From the 15th century onward, the Caribbean has been populated with different ethnic groups, cultures, flora, and fauna in a way that is constantly changing the visual sensibilities of the space. The mixture of ethnic and nation groups that had settled by the 20th century produced a range of iconographic symbols, use of colors and forms that would signify the Caribbean aesthetic. This included a style of Caribbean painting which is referred to as Caribbean expressionism, the latter which included the group of artists known as intuitives or primitives. With few formal schools or institutions for instruction or opportunities for critical review, the Caribbean visual palette was established largely through the creativity of those involved in various festivals or ritual practices. Artistic expressions resemble performance or installation art rather than the classic forms of painting or sculpture. This work is somewhat iconoclastic in the interpretation of a Caribbean aesthetic and focuses on the homegrown artistic expressions that merge, collide, contradict, and emerge to create originality in this cultural space.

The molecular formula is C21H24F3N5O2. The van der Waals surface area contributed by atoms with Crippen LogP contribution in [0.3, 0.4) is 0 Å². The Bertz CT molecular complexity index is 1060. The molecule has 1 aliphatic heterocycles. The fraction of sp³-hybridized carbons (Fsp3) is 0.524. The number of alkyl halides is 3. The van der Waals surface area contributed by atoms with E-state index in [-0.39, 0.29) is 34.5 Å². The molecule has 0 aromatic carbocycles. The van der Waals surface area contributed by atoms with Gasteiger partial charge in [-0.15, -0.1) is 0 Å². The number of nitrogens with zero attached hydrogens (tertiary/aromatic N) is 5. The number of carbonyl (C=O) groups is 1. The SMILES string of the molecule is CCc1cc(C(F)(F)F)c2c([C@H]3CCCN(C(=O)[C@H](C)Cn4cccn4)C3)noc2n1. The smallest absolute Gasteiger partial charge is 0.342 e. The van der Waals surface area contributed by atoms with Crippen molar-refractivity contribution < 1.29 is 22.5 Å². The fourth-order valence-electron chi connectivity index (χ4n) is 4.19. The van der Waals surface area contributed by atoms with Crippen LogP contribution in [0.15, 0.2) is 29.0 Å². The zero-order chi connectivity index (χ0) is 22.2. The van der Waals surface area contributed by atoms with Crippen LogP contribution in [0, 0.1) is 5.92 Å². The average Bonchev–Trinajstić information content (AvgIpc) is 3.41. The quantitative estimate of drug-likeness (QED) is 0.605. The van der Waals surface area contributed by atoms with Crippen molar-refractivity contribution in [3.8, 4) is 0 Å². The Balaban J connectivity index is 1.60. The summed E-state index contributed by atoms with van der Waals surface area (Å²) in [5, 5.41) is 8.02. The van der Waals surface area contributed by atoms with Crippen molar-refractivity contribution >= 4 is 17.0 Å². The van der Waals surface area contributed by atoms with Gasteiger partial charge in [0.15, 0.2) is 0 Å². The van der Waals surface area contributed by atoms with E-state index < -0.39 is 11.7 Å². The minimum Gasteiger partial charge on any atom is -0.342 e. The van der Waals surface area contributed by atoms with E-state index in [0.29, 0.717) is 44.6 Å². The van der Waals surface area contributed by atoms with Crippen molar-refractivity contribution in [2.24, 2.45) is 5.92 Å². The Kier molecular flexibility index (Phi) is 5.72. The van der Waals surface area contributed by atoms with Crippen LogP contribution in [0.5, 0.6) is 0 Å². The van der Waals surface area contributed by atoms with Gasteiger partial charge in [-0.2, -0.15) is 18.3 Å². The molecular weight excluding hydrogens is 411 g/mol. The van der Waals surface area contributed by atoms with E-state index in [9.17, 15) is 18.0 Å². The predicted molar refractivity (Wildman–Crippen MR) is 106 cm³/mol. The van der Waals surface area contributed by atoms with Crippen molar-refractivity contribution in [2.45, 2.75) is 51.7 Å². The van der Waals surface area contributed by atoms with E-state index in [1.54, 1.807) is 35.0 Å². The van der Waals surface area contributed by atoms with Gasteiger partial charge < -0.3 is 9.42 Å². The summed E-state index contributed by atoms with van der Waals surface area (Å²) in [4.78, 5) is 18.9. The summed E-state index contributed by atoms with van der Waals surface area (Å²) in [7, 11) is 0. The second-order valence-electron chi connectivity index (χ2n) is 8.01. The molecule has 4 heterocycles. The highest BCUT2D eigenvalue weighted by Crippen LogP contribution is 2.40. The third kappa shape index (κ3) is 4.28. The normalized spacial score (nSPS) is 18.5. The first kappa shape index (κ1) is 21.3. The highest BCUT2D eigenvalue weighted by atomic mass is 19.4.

The history of Mexican Catholicism between 1910 and 2010 was one of successive conflict and compromise with the state, latterly coupled with increased concern about religious pluralism, secularization, and divisions of both style and theological and ecclesiological substance within Catholicism. The Mexican Revolution (1910–1920) represented a particular threat to the church, which was identified by many revolutionaries as an institution allied to the old regime, and hence persecuted. In the same period, and until 1929, the church was openly committed to implementing its own social and political project in competition with the state. Religious conflict reached a tragic peak in the 1920s and 1930s, as revolutionary anticlericals waged political and cultural campaigns against the church, provoking both passive and armed resistance by Catholics. With some exceptions, the period from the late 1930s to the late 1960s was one of comparative church–state conciliation, and a period of institutional collaboration that began when both institutions stood down their militant cadres in the 1930s. In subsequent decades, an over-clericalized and socially conservative church and a theoretically revolutionary but undemocratic state made common cause around the poles of civic and Catholic nationalism, economic stability, and anti-communism. From the later 1960s, however, the church grew increasingly vocal as a critical interlocutor of the state, in terms of both the Institutional Revolutionary Party’s failing socioeconomic model and, especially in the 1980s, its authoritarian political practices. In places, radical strains of Liberation Theology helped to guide indigenous and urban protests against the regime, while also posing an internal, ecclesial problem for the church itself. The rise of economic neoliberalism and qualified democracy from the 1980s onward, as well as the political reorientation of Catholicism under the papacy of John Paul II, saw the church assume a frankly intransigent position, but one that was significantly appeased by the 1992 constitutional reforms that restored the church’s legal personality. After 1992, the church gained in political prominence but lost social relevance. Should the church cleave to an unofficial corporatist relationship with a generally supportive state in the face of rising religious competition? Should Catholics assert their newfound freedoms more independently in a maturing lay regime? A cursory view of Catholicism’s religious landscape today reveals that the tension between more horizontal and vertical expressions of Catholicism remains unresolved. Catholics are to be found in the van of rural self-defense movements, leading transnational civic protests against judicial impunity, and decrying the abuses suffered by Central American migrants at the hands of border vigilantes. At the same time, the mainstream church seeks official preferment of Catholicism by the state and lends moral support to the PRI and PAN parties alike.